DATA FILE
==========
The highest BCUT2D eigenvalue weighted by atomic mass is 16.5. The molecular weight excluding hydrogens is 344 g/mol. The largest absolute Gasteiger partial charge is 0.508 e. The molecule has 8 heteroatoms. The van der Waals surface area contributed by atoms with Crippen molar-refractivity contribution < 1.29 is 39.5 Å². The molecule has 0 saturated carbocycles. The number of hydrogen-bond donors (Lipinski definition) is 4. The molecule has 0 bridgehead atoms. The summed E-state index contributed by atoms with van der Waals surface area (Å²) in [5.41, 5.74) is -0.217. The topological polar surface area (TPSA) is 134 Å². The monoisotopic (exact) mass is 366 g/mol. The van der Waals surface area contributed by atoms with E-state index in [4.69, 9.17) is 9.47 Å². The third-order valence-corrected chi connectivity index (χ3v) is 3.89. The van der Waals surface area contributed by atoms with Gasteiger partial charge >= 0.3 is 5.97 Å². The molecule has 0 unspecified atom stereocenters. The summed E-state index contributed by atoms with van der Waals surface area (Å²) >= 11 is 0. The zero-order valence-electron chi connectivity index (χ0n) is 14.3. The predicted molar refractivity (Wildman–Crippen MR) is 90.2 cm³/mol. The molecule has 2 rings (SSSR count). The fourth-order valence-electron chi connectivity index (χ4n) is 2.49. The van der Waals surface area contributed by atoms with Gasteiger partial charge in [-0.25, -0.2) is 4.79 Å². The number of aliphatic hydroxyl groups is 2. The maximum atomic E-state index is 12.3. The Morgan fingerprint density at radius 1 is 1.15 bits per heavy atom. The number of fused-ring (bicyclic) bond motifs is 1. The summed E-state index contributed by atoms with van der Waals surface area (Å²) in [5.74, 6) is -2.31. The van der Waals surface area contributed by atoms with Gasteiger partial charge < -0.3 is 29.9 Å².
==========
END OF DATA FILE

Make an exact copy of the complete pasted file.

The highest BCUT2D eigenvalue weighted by atomic mass is 16.5. The molecular weight excluding hydrogens is 344 g/mol. The largest absolute Gasteiger partial charge is 0.508 e. The molecule has 8 heteroatoms. The van der Waals surface area contributed by atoms with Crippen molar-refractivity contribution < 1.29 is 39.5 Å². The molecule has 0 saturated carbocycles. The number of hydrogen-bond donors (Lipinski definition) is 4. The molecule has 0 bridgehead atoms. The summed E-state index contributed by atoms with van der Waals surface area (Å²) in [5.41, 5.74) is -0.217. The topological polar surface area (TPSA) is 134 Å². The monoisotopic (exact) mass is 366 g/mol. The van der Waals surface area contributed by atoms with E-state index in [4.69, 9.17) is 9.47 Å². The third-order valence-corrected chi connectivity index (χ3v) is 3.89. The van der Waals surface area contributed by atoms with Gasteiger partial charge >= 0.3 is 5.97 Å². The molecule has 0 unspecified atom stereocenters. The summed E-state index contributed by atoms with van der Waals surface area (Å²) >= 11 is 0. The zero-order valence-electron chi connectivity index (χ0n) is 14.3. The predicted molar refractivity (Wildman–Crippen MR) is 90.2 cm³/mol. The molecule has 2 rings (SSSR count). The fourth-order valence-electron chi connectivity index (χ4n) is 2.49. The van der Waals surface area contributed by atoms with Gasteiger partial charge in [-0.25, -0.2) is 4.79 Å². The number of aliphatic hydroxyl groups is 2. The maximum atomic E-state index is 12.3. The Morgan fingerprint density at radius 1 is 1.15 bits per heavy atom. The number of fused-ring (bicyclic) bond motifs is 1. The summed E-state index contributed by atoms with van der Waals surface area (Å²) in [5.74, 6) is -2.31. The van der Waals surface area contributed by atoms with Gasteiger partial charge < -0.3 is 29.9 Å².